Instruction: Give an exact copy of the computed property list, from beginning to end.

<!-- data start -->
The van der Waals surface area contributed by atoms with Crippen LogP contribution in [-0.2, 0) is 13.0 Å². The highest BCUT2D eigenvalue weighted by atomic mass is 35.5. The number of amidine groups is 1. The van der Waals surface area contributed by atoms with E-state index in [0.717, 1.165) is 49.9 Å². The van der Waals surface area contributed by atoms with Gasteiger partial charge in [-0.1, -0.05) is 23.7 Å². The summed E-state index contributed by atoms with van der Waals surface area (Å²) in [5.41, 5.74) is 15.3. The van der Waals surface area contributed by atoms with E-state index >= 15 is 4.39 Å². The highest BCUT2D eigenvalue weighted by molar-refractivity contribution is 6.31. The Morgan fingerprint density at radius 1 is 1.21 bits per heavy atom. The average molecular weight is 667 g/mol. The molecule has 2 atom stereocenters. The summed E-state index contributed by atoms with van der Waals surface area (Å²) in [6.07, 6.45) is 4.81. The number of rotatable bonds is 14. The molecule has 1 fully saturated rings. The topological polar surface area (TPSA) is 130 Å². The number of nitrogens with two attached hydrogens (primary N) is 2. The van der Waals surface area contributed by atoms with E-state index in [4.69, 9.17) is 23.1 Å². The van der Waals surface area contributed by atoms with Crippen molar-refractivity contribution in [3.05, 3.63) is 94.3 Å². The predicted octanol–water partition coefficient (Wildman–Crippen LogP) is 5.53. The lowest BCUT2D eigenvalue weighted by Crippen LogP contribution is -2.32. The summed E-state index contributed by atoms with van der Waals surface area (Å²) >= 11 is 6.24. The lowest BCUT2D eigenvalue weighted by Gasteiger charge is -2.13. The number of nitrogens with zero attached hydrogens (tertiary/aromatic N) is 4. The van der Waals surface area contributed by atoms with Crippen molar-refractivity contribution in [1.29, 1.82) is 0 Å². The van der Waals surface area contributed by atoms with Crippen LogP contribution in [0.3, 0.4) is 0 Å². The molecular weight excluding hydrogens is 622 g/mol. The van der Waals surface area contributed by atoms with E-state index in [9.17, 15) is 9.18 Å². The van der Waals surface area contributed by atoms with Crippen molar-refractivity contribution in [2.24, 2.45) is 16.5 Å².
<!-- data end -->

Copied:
The van der Waals surface area contributed by atoms with Crippen LogP contribution in [-0.2, 0) is 13.0 Å². The highest BCUT2D eigenvalue weighted by atomic mass is 35.5. The number of amidine groups is 1. The van der Waals surface area contributed by atoms with E-state index in [0.717, 1.165) is 49.9 Å². The van der Waals surface area contributed by atoms with Gasteiger partial charge in [-0.1, -0.05) is 23.7 Å². The summed E-state index contributed by atoms with van der Waals surface area (Å²) in [5.41, 5.74) is 15.3. The van der Waals surface area contributed by atoms with E-state index >= 15 is 4.39 Å². The highest BCUT2D eigenvalue weighted by molar-refractivity contribution is 6.31. The Morgan fingerprint density at radius 1 is 1.21 bits per heavy atom. The average molecular weight is 667 g/mol. The molecule has 2 atom stereocenters. The summed E-state index contributed by atoms with van der Waals surface area (Å²) in [6.07, 6.45) is 4.81. The number of rotatable bonds is 14. The molecule has 1 fully saturated rings. The topological polar surface area (TPSA) is 130 Å². The number of nitrogens with two attached hydrogens (primary N) is 2. The van der Waals surface area contributed by atoms with E-state index in [4.69, 9.17) is 23.1 Å². The van der Waals surface area contributed by atoms with Crippen molar-refractivity contribution in [3.05, 3.63) is 94.3 Å². The predicted octanol–water partition coefficient (Wildman–Crippen LogP) is 5.53. The lowest BCUT2D eigenvalue weighted by Crippen LogP contribution is -2.32. The summed E-state index contributed by atoms with van der Waals surface area (Å²) >= 11 is 6.24. The lowest BCUT2D eigenvalue weighted by Gasteiger charge is -2.13. The number of nitrogens with zero attached hydrogens (tertiary/aromatic N) is 4. The van der Waals surface area contributed by atoms with Crippen molar-refractivity contribution in [1.29, 1.82) is 0 Å². The van der Waals surface area contributed by atoms with Crippen LogP contribution in [0.3, 0.4) is 0 Å². The molecular weight excluding hydrogens is 622 g/mol. The van der Waals surface area contributed by atoms with E-state index in [9.17, 15) is 9.18 Å². The van der Waals surface area contributed by atoms with Crippen molar-refractivity contribution in [2.24, 2.45) is 16.5 Å².